Las Vegas bankers look ahead to 2016

It’s the start of a New Year, and plenty of industry analysts have already been quoted about how the Las Vegas economic recovery will affect the local banking industry.

Even with the Federal Reserve raising interest rates last month for the first time in a decade, most analysts believe more increases will arrive this year. And that those rate hikes are a sign of strength of the U.S. economy.

But what other changes are on the horizon for 2016, and how is a more stringent regulatory environment affecting banks in Southern Nevada?

John Wilcox, senior vice president and regional banking manager with City National Bank; Gene Galloway, president and CEO of Plaza Bank; Terry Shirey, president and CEO of Nevada State Bank, and George Smith, Nevada president with Bank of America, share their thoughts.


Q: What is the most important trend that will drive the banking industry in 2016?

Wilcox: Technology will be more of a driving force in banking as a way to become more efficient and responsive to its clients. With shrinking margins, utilizing technology will be a critical part of maintaining profitability at necessary levels.

Galloway: Clearly, the regulatory environment continues to be a challenge. Additionally, we are seeing more banks reaching on credit structure and pricing. I guess it is true bankers have short memories.

Shirey: Interest rates. Whether or not the Fed’s 0.25 percent increase was the start of a long-term trend of increasing rates or a blip in a prolonged period of low interest rates will drive a lot of what you see in banking, and will also tell us a lot about the strength of the U.S. economy.

Smith: It’s all about convenience in 2016. Customers are electing to make their lives easier through technology and the convenience of self-service banking. It’s a different industry than just a few years ago — customers access, pay and spend online, and are using their mobile devices more than ever, and it will keep growing. Nationally, Bank of America has 32 million mobile banking and online users, with 18 million customers actively using our mobile banking platform alone — and that number grows at a rate of over 5,500 users a day. We also have ATMs with live, U.S.-based tellers that bank after our branches close and open, processing more types of transactions than standard ATMs. It’s a self-service platform our customers appreciate as an additional option for their banking needs. Technology-wise, already, our users are able to sign-in using fingerprint authentication, and use their wearable devices like the Apple watch to set same-day financial center appointments with specialists and view balances and recent transactions.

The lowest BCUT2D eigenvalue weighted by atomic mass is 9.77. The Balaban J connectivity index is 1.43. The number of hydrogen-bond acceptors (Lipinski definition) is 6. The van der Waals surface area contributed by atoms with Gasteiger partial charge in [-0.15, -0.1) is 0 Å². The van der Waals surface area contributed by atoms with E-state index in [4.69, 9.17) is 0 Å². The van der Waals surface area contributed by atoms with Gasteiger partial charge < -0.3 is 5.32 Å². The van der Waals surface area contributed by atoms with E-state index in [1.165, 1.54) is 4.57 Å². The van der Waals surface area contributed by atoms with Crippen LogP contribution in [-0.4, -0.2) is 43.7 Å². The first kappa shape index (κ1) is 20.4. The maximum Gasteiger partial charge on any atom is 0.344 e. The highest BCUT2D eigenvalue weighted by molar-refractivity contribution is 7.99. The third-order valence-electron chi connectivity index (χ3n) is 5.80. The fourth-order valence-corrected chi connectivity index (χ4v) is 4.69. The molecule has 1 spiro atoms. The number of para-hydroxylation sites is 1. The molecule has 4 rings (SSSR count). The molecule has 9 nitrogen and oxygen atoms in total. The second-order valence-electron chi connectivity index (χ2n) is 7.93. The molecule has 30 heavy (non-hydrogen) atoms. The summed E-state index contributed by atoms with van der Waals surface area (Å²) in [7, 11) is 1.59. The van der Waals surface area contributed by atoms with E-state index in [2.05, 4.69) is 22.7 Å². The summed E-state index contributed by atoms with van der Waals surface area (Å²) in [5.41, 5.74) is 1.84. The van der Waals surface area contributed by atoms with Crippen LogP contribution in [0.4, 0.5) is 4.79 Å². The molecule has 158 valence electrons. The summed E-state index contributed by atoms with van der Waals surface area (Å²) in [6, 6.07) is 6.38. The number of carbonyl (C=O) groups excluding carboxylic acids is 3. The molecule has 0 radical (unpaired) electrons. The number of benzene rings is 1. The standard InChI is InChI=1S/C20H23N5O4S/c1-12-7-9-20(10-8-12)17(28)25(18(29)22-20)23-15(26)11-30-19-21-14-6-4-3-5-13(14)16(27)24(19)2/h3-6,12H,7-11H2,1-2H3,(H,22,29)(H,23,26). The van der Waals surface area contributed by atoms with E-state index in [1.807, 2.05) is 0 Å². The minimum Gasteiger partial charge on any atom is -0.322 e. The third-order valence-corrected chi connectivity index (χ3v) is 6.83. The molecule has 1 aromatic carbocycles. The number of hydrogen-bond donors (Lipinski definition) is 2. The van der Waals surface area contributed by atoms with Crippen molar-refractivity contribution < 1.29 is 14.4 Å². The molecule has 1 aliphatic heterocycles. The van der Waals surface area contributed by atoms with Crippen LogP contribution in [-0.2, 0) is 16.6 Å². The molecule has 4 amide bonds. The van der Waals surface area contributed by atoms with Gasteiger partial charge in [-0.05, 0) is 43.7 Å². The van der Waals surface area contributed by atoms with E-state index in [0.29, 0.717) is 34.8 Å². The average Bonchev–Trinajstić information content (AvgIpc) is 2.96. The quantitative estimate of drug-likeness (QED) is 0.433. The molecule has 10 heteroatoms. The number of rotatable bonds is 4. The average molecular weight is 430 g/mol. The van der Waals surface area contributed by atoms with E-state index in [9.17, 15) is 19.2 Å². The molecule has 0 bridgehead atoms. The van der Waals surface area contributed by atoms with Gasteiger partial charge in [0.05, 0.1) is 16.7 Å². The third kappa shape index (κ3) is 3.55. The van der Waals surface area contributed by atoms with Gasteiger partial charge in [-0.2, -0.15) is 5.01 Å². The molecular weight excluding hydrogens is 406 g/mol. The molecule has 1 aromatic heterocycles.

Q: What else can we expect to see in 2016?

Wilcox: We’ll see a market responding to an increasing interest rate environment for the first time in a decade. This will motivate businesses to get off the sidelines and invest in growth from pent up demand. This will help businesses, consumers and the banking industry.

Galloway: Continued improvement in the overall economic conditions. This improvement will be overshadowed by the elections coming up and the uncertainty surrounding them.

Shirey: The continued evolution of consumer banking as mobile adoption accelerates, ATMs become “smarter,” and the way consumers use branches and interact with their money continues to change. Those banks that embrace the changes and insist on providing means for their clients to bank the way they want will be the most successful. What won’t change in all of this is the importance of relationships and the value of having local bankers to help find solutions and solve problems for their customers.

Smith: Our customer service centers are creating jobs in Las Vegas, such as our call center in Summerlin that’s adding upwards of 200 new jobs in 2016. This call center focuses on our clients’ digital needs and we pick up service calls from all over the western United States. There are also two large casino deals on The Strip being discussed, and we could see a ripple effect on the economy as a result. In, 2016, we’ll be integrating Merrill Lynch advisors in the vast majority of our financial centers along with other lending specialist like mortgage and small business experts, so that our customers will be able to see an expert advisor in their local branch, which will be a huge asset to them.


Q: The post-2008 regulatory environment continues to evolve. What are the most significant changes that have arrived or are on their way?

Wilcox: The Ability to Repay, or ATR, has changed the way banks have to document and underwrite its borrowers in order to verify income and source of repayment. This has created some challenges with clients. However, as all banks continue to educate their clients about these changes, this will become less of an issue.